Not too many years ago, no one had even heard of the Dodd-Frank Act.
In fact, it didn’t even exist until 2010, being enacted in the wake of the great financial crunch the country experienced in 2008, which many critics blamed squarely on overly unregulated big banks, wanton excesses on Wall Street, security insiders’ irregularities and attendant evils.
As noted in an online overview of Dodd-Frank and its intended response to the financial crisis, the legislation “initiated a broad range of reforms affecting nearly every aspect of the financial system.”
Indeed, those reforms are many, and we allude to them in some detail on a relevant page of our website at the Houston law firm of Hilder & Associates, P.C.
We additionally note therein that Dodd-Frank has been supplemented in recent years by other legislation and entities that collectively seek to provide state and federal authorities with far-reaching investigatory and criminal enforcement powers against individuals and businesses suspected of securities crimes and fraud schemes.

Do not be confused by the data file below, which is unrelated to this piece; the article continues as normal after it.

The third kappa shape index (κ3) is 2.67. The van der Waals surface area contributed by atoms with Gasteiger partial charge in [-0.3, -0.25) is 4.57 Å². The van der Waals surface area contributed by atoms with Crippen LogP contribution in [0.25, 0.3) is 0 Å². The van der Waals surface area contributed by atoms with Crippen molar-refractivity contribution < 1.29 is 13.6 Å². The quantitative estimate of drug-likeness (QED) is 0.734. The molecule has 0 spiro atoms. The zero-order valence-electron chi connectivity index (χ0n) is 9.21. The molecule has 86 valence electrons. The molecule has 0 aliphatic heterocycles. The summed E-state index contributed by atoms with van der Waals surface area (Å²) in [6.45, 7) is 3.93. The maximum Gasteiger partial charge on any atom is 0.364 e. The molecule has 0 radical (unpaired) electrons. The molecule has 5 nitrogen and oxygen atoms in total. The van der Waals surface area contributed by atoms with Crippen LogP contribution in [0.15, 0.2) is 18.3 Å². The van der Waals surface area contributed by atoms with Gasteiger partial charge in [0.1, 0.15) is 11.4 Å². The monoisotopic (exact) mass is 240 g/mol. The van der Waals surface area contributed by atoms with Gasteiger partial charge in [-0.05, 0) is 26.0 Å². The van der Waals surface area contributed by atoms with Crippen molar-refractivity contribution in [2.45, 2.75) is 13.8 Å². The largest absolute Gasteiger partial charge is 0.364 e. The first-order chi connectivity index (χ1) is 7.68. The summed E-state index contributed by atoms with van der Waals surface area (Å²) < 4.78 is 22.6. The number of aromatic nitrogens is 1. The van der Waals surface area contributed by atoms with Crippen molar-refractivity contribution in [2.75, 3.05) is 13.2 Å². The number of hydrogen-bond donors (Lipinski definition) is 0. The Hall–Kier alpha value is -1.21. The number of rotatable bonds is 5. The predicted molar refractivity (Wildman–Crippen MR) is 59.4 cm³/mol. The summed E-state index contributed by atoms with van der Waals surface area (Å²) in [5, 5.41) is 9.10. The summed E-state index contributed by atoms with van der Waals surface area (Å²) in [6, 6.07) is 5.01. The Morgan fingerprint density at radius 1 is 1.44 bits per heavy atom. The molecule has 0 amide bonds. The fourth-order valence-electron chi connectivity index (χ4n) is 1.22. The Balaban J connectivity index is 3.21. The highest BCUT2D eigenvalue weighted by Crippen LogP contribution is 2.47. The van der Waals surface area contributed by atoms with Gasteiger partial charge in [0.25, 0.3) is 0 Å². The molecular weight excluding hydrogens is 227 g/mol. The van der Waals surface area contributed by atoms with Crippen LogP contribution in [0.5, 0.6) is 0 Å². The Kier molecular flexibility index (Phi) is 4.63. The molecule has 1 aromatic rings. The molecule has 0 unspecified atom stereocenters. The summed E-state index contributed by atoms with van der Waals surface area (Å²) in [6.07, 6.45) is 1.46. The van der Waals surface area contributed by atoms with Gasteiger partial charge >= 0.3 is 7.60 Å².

The federal Bureau of Consumer Financial Protection is one such entity. So, too, is the Department of Justice’s Financial Fraud Task Force. Both those agencies are creations of the Obama Administration, and both are active in spotlighting alleged fraud and investigating it. The fraud task force has been especially zealous in its high-profile involvement with securities-crime matters.
And then there is the long-tenured U.S. Securities & Exchange Commission. The SEC plays a huge role in fraud cases, bringing many civil actions against perceived wrongdoers.
The stakes are high for any individual or business that is on the receiving end of government scrutiny in a fraud-related matter.
It is imperative for any fraud target to fight back and insist on fundamental fairness. Attorneys at a law firm with a demonstrated record of strong client advocacy in financial crime cases can help ensure that any person or business accused of wrongdoing receive diligent representation unstintingly geared toward a best-case outcome.